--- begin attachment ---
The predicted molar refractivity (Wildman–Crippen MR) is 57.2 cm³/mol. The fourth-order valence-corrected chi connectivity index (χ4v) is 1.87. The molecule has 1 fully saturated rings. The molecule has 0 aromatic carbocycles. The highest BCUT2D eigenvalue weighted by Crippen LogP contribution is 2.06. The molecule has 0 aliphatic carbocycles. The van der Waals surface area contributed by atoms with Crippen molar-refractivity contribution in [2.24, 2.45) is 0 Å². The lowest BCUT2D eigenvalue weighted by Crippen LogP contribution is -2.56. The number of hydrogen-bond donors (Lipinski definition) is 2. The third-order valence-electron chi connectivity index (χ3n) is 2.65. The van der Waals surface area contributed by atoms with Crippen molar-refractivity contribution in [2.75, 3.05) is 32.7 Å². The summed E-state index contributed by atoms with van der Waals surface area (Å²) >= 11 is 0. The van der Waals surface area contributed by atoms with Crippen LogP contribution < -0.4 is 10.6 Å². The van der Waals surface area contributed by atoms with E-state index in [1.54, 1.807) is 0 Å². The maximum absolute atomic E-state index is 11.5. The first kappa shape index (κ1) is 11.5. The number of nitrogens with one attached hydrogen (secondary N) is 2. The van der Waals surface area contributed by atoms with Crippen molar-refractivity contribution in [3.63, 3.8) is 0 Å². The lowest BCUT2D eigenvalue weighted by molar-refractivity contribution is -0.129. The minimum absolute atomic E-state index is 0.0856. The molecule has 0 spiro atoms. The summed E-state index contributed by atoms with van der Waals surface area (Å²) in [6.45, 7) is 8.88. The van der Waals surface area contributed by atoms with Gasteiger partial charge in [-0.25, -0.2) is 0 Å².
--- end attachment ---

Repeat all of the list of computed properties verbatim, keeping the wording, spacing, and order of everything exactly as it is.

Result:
The predicted molar refractivity (Wildman–Crippen MR) is 57.2 cm³/mol. The fourth-order valence-corrected chi connectivity index (χ4v) is 1.87. The molecule has 1 fully saturated rings. The molecule has 0 aromatic carbocycles. The highest BCUT2D eigenvalue weighted by Crippen LogP contribution is 2.06. The molecule has 0 aliphatic carbocycles. The van der Waals surface area contributed by atoms with Crippen molar-refractivity contribution in [2.24, 2.45) is 0 Å². The lowest BCUT2D eigenvalue weighted by Crippen LogP contribution is -2.56. The number of hydrogen-bond donors (Lipinski definition) is 2. The third-order valence-electron chi connectivity index (χ3n) is 2.65. The van der Waals surface area contributed by atoms with Crippen molar-refractivity contribution in [2.75, 3.05) is 32.7 Å². The summed E-state index contributed by atoms with van der Waals surface area (Å²) >= 11 is 0. The van der Waals surface area contributed by atoms with Crippen LogP contribution < -0.4 is 10.6 Å². The van der Waals surface area contributed by atoms with E-state index in [1.54, 1.807) is 0 Å². The maximum absolute atomic E-state index is 11.5. The first kappa shape index (κ1) is 11.5. The number of nitrogens with one attached hydrogen (secondary N) is 2. The van der Waals surface area contributed by atoms with Crippen molar-refractivity contribution in [3.63, 3.8) is 0 Å². The lowest BCUT2D eigenvalue weighted by molar-refractivity contribution is -0.129. The minimum absolute atomic E-state index is 0.0856. The molecule has 0 spiro atoms. The summed E-state index contributed by atoms with van der Waals surface area (Å²) in [6.45, 7) is 8.88. The van der Waals surface area contributed by atoms with Gasteiger partial charge in [-0.25, -0.2) is 0 Å².